Rees’ text is an excellent resource for anyone interested in facilitative leadership. Her discussion about facilitating meetings is full and complete. While she does not provide specific tools, her discussions provide the background and philosophical under-girding important in understanding the process beyond just the doing of it. Her chapter on “recording people’s ideas” provides an excellent overview which would help any leader interested in harnessing group member’s ideas beyond the moment of the meeting.
Putz (2002) provides a simplistic overview of the facilitative process in his book. Putz’s work focuses on pure facilitation and identifies the roles and responsibilities of all participants, including the leader, the facilitator, and team members. He provides a step-by-step overview for a successful facilitation experience, and he outlines nuts and bolts issues such as room setup, logistics, and meeting management issues. Putz also provides information and models for handling conflict. He provides and overview of conflict, using the assertiveness & cooperation 2×2 matrix, and he provides helpful hints for dealing with problem behaviors. Two sections, of the most benefit for someone facilitating, are a set of frequently asked questions and examples of flip charts for use during meetings. These two sections of Putz’s work address issues not seen in the other resources.
Sadly, Putz’s book is not all that user friendly. The book is replete with line drawings which many learners may find distracting. The material is presented in a way which may appeal to novices, but will turn off a seasoned professional. Aside from the FAQ and the flip chart examples, most of the volume will be of little use to most facilitators. The volume will likely be of even less use for the facilitative leader as Putz’s paradigm is one of “pure facilitation.” By pure facilitation, I mean his focus is on traditional team-based meetings with a facilitator – most likely not a member of the group and thus a “hired gun” – and a team or meeting owner (the boss) and team members.
Kaner’s (1996) work is also mostly a pure facilitation text, although Kaner approaches the topic from a broader perspective. People in a variety of roles can use the tools, models, and skills Kaner presents in a host of group settings. The common denominator for users of Kaner’s work is that they see facilitation – which Kaner notes comes from the Latin root meaning “to enable, to make easy” (p. xi) – as key to group work. Kaner’s work revolves around a model of dynamics of group decision making involving “divergent thinking” leading to “convergent thinking” through what he calls the “groan zone” and the “struggle in the service of integration.” (p. 19-20) Kaner presents a series of facilitator fundamentals which provide tools, models, and skills for facilitation. His presentation is comprehensive, yet easy to understand and would aid beginners and experienced facilitators alike. In addition, he writes from a paradigm which allows a leader to latch onto the tools and models and see applicability in a variety of leadership situations.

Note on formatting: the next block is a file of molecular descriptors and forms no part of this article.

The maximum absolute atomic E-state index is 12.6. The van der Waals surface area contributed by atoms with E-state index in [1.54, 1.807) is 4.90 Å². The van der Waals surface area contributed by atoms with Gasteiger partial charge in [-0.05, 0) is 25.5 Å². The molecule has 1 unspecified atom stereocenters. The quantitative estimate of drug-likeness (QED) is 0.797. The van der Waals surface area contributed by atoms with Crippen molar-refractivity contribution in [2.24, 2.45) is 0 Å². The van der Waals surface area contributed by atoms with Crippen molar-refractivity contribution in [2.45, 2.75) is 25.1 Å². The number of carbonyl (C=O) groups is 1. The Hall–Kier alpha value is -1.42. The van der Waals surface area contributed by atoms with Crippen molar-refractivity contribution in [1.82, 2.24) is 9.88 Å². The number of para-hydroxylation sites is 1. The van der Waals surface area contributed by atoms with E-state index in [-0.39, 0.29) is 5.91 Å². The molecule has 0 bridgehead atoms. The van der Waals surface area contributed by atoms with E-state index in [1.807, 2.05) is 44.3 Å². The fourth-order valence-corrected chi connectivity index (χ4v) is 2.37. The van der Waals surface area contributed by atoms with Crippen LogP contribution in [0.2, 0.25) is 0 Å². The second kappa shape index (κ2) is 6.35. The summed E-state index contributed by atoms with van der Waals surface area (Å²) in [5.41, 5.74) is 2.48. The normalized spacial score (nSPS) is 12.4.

Kaner presents six brief case studies which help put a “real world” spin on his tools, models, and skills. These case studies would be of benefit to a facilitative leader in helping to understand the material and see how it applies. A facilitative leader who is willing to improve their own leadership behaviors could learn much. In addition, Kaner’s reframing activities are a unique vision for facilitative leadership. Kaner provides seven specific tools to help the facilitative leader “invite group members to break out of their normal categories of analysis and re-examine their beliefs and assumptions. These activities require participants to make deliberate mental shifts in order to look at a problem from a completely different angle.” (p. 195)
Indeed this is what each of these resources is asking of us. Each of these resources is asking us to look at leadership and group work in a new light; each of these resources is asking us to use new tools, and to approach the work with new worldviews, in order to harness the collective power and intelligence of a group of people. These resources provide assistance for the leader just starting the transition away from hierarchical decision making or the accomplished and experienced facilitative leader.
Bens, I. (1999). Facilitation at a Glance: A pocket guide of tools and techniques for effective meeting facilitation. Salem, NH: Association of Quality and Participation & Goal/QPC.
Brassard, M. & Ritter, D. (1994). The Memory Jogger II: A pocket guide of tools for continuous improvement & effective planning. Salem, NH: Goal/QPC.
Goal/QPC & Oriel Incorporated. (1995). The Team Memory Jogger: A pocket guide for team members. Salem, NH: Author.
Kaner, S. (1996). Facilitator’s Guide to Participatory Decision-Making. Gabriola Island, British Columbia, Canada: New Society Publishers.
Martin, P. & Tate, K. (1997). Project Management Memory Jogger: A pocket guide for project teams. Salem, NH: Goal/QPC.
Putz, G. B. (2002). Facilitation Skills: Helping groups make decisions (2nd ed.). Bountiful, UT: Deep Space Technology Company.
Rees, F. (2001). How to Lead Work Teams: Facilitation skills (2nd ed.). San Francisco: Jossey-Bass/Pfeiffer.
Scholtes, P. R. (1998). The Leader’s Handbook: Making things happen, getting things done. New York: McGraw-Hill.